CULVER — It was not the week Notre Dame football was hoping for in Culver.
By the time the Fighting Irish left Culver Academies Friday, two players were out with significant injuries and another is set to transfer out of the program. Offensive lineman Quinn Carroll suffered a season-ending knee injury. Tight end Cole Kmet broke his collarbone. And safety Derrik Allen is reportedly transferring.
Kmet's injury, first reported by Irish Illustrated, will have the most impact on the 2019 season. The 6-foot-6, 250-pound junior was expected to be the Irish's No. 1 tight end this year. Kmet had 15 catches for 162 yards in 2018 playing behind Nic Weishar and Alize Mack. Reports say Kmet will be out between three and six weeks.
At his opening press conference Aug. 2, Notre Dame head coach Brian Kelly listed Kmet as a player to look to have a big season on offense for the Irish.
"I hope there's 10 guys that can impact our football team. Look, there's certainly a number of players, but I think you always look toward your veterans. Chase Claypool is going to be a guy that I think is going to make a huge impact on our football team," Kelly said. "Cole Kmet, Brock Wright. I think there's a number of guys who are poised to really have an impactful season."
Carroll's injury was first reported by Irish Illustrated as well. A freshman from Minnesota, Carroll was expected to play in some games this year for Notre Dame before ultimately being redshirted. The new redshirt rule allows teams to play athletes in four games while still maintaining redshirt eligibility. It is unclear what the specific injury to Carroll is, but it will sideline the 6-7, 305-pound lineman for the season, per reports.
On Friday, Blue and Gold Illustrated reported that Allen, a sophomore safety from Georgia, will be transferring. Allen was expected to be either a second- or third-string safety for the Irish this season. Kelly even mentioned him as a player who could see considerable playing time at the position this year.
"Here's a young player that got a lot of reps in the spring. Look, he's a guy that's going to have to be part of that evaluation process. He's part of it, so he's going to get a chance, and he'll have an opportunity to make a statement," Kelly said last week. "That's the great part about camp. Got a lot of cameras on you. Got a lot of eyes on you, and there's no place to hide."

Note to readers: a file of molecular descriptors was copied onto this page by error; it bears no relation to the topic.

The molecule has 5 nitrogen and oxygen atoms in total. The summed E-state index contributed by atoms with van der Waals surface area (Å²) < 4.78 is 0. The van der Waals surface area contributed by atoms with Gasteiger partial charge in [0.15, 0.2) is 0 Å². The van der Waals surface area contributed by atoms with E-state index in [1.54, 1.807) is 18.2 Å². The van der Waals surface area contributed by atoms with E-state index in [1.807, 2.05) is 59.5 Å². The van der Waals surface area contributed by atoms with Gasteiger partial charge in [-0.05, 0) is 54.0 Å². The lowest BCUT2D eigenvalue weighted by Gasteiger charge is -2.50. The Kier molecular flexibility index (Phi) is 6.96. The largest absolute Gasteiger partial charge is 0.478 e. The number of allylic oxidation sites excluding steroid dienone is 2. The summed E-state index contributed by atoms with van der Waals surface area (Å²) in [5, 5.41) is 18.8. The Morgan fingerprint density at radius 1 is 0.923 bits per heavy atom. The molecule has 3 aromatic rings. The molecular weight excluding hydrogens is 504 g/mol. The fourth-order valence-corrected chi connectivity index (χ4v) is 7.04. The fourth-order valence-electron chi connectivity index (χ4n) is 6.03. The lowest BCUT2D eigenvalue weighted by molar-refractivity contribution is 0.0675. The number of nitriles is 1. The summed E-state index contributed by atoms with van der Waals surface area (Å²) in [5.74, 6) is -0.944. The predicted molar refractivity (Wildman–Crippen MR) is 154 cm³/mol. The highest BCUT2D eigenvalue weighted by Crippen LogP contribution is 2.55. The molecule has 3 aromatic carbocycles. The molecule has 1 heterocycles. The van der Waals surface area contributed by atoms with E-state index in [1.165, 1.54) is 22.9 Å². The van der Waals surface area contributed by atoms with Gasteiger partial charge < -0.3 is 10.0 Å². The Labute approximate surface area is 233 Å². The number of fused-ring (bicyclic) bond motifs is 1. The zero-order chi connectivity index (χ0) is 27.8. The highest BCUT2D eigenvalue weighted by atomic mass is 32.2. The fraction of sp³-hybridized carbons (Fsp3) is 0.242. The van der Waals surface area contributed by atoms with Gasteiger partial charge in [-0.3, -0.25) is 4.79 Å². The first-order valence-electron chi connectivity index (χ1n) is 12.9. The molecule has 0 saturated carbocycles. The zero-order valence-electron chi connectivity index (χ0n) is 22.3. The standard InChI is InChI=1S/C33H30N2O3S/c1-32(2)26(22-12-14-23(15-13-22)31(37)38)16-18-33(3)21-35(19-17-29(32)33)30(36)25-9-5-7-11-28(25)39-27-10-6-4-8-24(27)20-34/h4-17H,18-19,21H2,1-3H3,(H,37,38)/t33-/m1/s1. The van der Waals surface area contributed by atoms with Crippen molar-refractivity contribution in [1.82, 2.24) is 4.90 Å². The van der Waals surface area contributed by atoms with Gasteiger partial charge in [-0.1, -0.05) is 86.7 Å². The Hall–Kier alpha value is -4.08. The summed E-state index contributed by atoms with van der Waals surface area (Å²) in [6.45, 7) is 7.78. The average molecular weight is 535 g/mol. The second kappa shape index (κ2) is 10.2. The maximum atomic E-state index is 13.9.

Kelly will meet the media for the first time since all three of these instances occurred Saturday.
YEAR 10 IN SOUTH BEND
The 2019 season marks Kelly's 10th season coaching Notre Dame. In that time, he's led the Irish to two undefeated regular seasons, 2012 and 2018, which were capped off by BCS National Championship Game and College Football Playoff appearances, respectively. He's only had one losing season during his time in South Bend, a 4-8 season in 2016.
With nearly a decade under his belt, though, Kelly isn't satisfied with finishing runner-up in terms of a national championship.
"I mean, 10 years anywhere is a journey that you just have to be able to learn, keep working on yourself, and keep pushing the envelope too at the same time. Never get satisfied," Kelly said. "We got a taste of what it's like to be in the playoffs. I want to win the darn thing.
"So, I think probably never be satisfied with where you are and never get to the point where you think you know it all. Always be working on yourself and trying to get better at your job."
Most might assume the Irish are motivated after last year's 30-3 playoff loss to Clemson, but Kelly noted that there isn't much difference in the team's demeanor this year compared to last year. The goal has always remained the same at Notre Dame, according to Kelly.
"I think most of the teams I've coached here believe that they can win a national championship. They've tasted a little bit. So, I think that maybe a little bit more, but I think they've all, each team that I've had, has been driven for that goal because there's no conference championship," Kelly said. "They're all driven the same way, and that's to win a national championship."